SNOWPACK BIG PICTURE: Wind slabs from Feb 20-22 (which were up to 3' thick) have gained significant strength and/or have deteriorated. Below the recent wind slabs there are multiple layers that are showing good strength and structure. Of note: the Jan 23rd buried surface hoar layer is still barely reactive north of 40 mile; but is still possibly reactive in isolated pockets in steep, cold, shaded terrain throughout the entire Valdez region (buried 30-70cm down as of March 6). The further interior, the problem layers are more widespread and the snowpack is considerably shallower. New snow is falling on a variety of surfaces: old wind slab, surface facets, surface hoar, old pow, and sun crusts.

Recent snowpack history, from top to bottom:

Feb 22-March 7: Calm high pressure with overall warm temps (40F in town on multiple days) and only a few hours of moderate north winds. There has been widespread surface facet, and surface hoar formation. North of Keystone canyon, nighttime temps hit below 0F several nights.

Feb 20-22: High N-NE winds, rapidly transporting any available snow (70mph gusts). In certain places the wind built new slabs and alternatively stripped all the new snow back to old layers and rain crusts. 

Feb 16-18: Over 2" SWE and 2' of snow with little wind. 

Feb 7-14: Nearly 0" new snow and building north winds (70mph NE gusts on Feb 14 at Thompson Pass.) Widespread surface hoar growth up to 6mm. In windy locations, and close to the pass, most of this surface hoar has been knocked down. A 'drizzle crust' formed near the pass up to 5500' and was observed buried 55cm down on Loveland at 5000' (on Feb 20.)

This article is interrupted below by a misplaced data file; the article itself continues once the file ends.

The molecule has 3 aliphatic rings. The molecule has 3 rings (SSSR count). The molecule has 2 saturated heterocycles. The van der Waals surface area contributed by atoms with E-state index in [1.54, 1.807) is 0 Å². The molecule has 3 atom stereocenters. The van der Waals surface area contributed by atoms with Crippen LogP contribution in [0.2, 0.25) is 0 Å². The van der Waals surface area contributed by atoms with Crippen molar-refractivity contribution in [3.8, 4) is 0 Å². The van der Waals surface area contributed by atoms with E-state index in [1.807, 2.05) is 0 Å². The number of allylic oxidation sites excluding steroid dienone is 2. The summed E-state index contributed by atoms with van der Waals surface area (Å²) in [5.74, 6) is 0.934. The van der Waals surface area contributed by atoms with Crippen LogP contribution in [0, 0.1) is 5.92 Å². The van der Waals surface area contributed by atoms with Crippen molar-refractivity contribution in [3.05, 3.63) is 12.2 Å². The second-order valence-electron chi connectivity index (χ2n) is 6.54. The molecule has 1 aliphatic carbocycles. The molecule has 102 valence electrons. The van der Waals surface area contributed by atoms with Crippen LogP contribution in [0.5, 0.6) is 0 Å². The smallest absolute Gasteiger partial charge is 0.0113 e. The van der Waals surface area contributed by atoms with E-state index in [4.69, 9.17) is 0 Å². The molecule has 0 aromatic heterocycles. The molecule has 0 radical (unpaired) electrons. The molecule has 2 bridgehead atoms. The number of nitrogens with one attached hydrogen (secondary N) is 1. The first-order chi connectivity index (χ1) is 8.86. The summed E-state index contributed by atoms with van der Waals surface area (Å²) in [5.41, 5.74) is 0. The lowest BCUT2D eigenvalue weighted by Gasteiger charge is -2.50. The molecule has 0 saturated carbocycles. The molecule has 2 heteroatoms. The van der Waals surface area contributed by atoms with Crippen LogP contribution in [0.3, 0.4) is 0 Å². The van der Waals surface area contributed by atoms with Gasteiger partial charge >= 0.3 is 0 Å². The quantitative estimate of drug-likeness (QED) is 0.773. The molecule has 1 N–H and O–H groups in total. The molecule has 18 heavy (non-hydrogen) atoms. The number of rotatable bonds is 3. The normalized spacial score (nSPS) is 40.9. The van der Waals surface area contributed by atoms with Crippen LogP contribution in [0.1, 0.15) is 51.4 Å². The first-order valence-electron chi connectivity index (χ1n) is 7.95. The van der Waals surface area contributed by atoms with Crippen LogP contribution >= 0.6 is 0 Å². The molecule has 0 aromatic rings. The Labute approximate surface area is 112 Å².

Feb 3-6: 0.7" SWE and 8" of snow from Valdez to Thompson Pass. 8" of new snow was recorded at 5500' on Catcher's Mitt. Freezing level was sea level throughout this cycle.

Jan 30-Feb 1: Natural avalanche cycle on all aspects above 3000', up to size D3. Most ran on buried surface hoar.

Jan 28-30: 2" SWE in Valdez, moderate winds, freezing level 1000'.

Jan 23-25: Multiple days of warm and wet with periods of rain up to 2500'.

Jan 13-22: Mostly clear, cold, and dry with light to moderate north winds. Widespread Surface Hoar growth (up to 15mm) and Near Surface Faceting.

Jan 12-13: 3-10" of new snow with little wind.

Jan 4-12: was VERY cold and dry: moderate winds and wind chill reaching -50F. Pockets of surface hoar and widespread near surface faceting.

Dec 30-Jan 3: The New Year's Eve storm brought nearly 2.5" of SWE to Valdez and almost another 1" (SWE) on the 2-3rd of January. The rain line was 1200' during the Jan 2-3 storm, forming a 1-3" crust locking up all the snow beneath it. These storms accumulated over 3' above 2000' near Thompson Pass. Both of these storms had little wind.

Above 4000' the snowpack averages well over 300cm deep and has good strength and structure (few lemons). Below 4000', the snowpack is significantly shallower and has old problem layers that are bonding well (rounding) and currently dormant: facet-crust combos and BASEL facets (all the way to sea level). 

If you get out riding, please send in an observation.

Do a rescue practice with your partners. Always carry a beacon, shovel, and probe, and KNOW HOW TO USE THEM. 

Practice good risk management, which means only expose one person at a time to slopes 30 degrees and steeper, make group communication and unanimous decision making a priority, and choose your terrain wisely: eliminating unnecessary exposure and planning out your safe zones and escape routes.


The current avalanche hazard rating in all 3 regions is Moderate above treeline due to building storm slabs.  The hazard will remain elevated until it stops snowing and the new snow has time to bond and settle. Triggering older/deeper slabs is unlikely. If we get more snow or wind than forecasted, the hazard will rapidly jump to CONSIDERABLE.

Each snowpack region has a unique forecast and hazard evaluation. Click FULL FORECAST for more information.

Please share your field observations HERE